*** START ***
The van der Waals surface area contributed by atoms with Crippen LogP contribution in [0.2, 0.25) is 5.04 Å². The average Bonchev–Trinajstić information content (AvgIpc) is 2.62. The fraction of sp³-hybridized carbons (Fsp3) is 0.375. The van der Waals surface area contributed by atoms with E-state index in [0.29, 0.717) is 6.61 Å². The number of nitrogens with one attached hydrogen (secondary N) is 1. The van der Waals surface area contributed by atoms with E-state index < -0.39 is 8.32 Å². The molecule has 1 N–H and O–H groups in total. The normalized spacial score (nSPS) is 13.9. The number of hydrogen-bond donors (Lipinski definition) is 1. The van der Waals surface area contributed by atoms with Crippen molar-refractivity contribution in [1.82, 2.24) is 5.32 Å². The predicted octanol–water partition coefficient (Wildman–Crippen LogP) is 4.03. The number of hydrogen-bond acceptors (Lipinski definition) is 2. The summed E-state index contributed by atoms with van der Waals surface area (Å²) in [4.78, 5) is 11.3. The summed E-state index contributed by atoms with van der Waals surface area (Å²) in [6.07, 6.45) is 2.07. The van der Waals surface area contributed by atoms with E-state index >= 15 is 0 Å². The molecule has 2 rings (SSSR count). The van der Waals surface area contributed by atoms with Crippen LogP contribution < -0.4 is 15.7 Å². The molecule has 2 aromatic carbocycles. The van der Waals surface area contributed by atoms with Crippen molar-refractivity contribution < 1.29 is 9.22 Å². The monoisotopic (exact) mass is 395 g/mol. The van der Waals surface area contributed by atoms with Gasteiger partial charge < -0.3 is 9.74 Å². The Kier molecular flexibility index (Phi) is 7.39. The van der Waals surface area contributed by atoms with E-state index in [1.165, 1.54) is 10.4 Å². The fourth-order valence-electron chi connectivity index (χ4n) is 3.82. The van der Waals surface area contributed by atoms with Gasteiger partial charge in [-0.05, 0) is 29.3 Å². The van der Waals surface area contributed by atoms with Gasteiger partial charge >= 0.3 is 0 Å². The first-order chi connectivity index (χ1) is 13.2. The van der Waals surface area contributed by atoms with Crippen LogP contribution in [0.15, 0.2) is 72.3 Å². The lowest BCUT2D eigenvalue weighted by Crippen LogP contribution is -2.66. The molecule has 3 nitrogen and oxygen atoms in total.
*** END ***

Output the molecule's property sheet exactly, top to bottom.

The van der Waals surface area contributed by atoms with Crippen LogP contribution in [0.2, 0.25) is 5.04 Å². The average Bonchev–Trinajstić information content (AvgIpc) is 2.62. The fraction of sp³-hybridized carbons (Fsp3) is 0.375. The van der Waals surface area contributed by atoms with E-state index in [0.29, 0.717) is 6.61 Å². The number of nitrogens with one attached hydrogen (secondary N) is 1. The van der Waals surface area contributed by atoms with E-state index < -0.39 is 8.32 Å². The molecule has 1 N–H and O–H groups in total. The normalized spacial score (nSPS) is 13.9. The number of hydrogen-bond donors (Lipinski definition) is 1. The van der Waals surface area contributed by atoms with Crippen molar-refractivity contribution in [1.82, 2.24) is 5.32 Å². The predicted octanol–water partition coefficient (Wildman–Crippen LogP) is 4.03. The number of hydrogen-bond acceptors (Lipinski definition) is 2. The summed E-state index contributed by atoms with van der Waals surface area (Å²) in [4.78, 5) is 11.3. The summed E-state index contributed by atoms with van der Waals surface area (Å²) in [6.07, 6.45) is 2.07. The van der Waals surface area contributed by atoms with E-state index >= 15 is 0 Å². The molecule has 2 rings (SSSR count). The van der Waals surface area contributed by atoms with Crippen LogP contribution < -0.4 is 15.7 Å². The molecule has 2 aromatic carbocycles. The van der Waals surface area contributed by atoms with Crippen molar-refractivity contribution < 1.29 is 9.22 Å². The monoisotopic (exact) mass is 395 g/mol. The van der Waals surface area contributed by atoms with Gasteiger partial charge < -0.3 is 9.74 Å². The Kier molecular flexibility index (Phi) is 7.39. The van der Waals surface area contributed by atoms with E-state index in [1.165, 1.54) is 10.4 Å². The fourth-order valence-electron chi connectivity index (χ4n) is 3.82. The van der Waals surface area contributed by atoms with Gasteiger partial charge in [-0.05, 0) is 29.3 Å². The van der Waals surface area contributed by atoms with Gasteiger partial charge >= 0.3 is 0 Å². The first-order chi connectivity index (χ1) is 13.2. The van der Waals surface area contributed by atoms with Crippen LogP contribution in [0.15, 0.2) is 72.3 Å². The lowest BCUT2D eigenvalue weighted by Crippen LogP contribution is -2.66. The molecule has 3 nitrogen and oxygen atoms in total.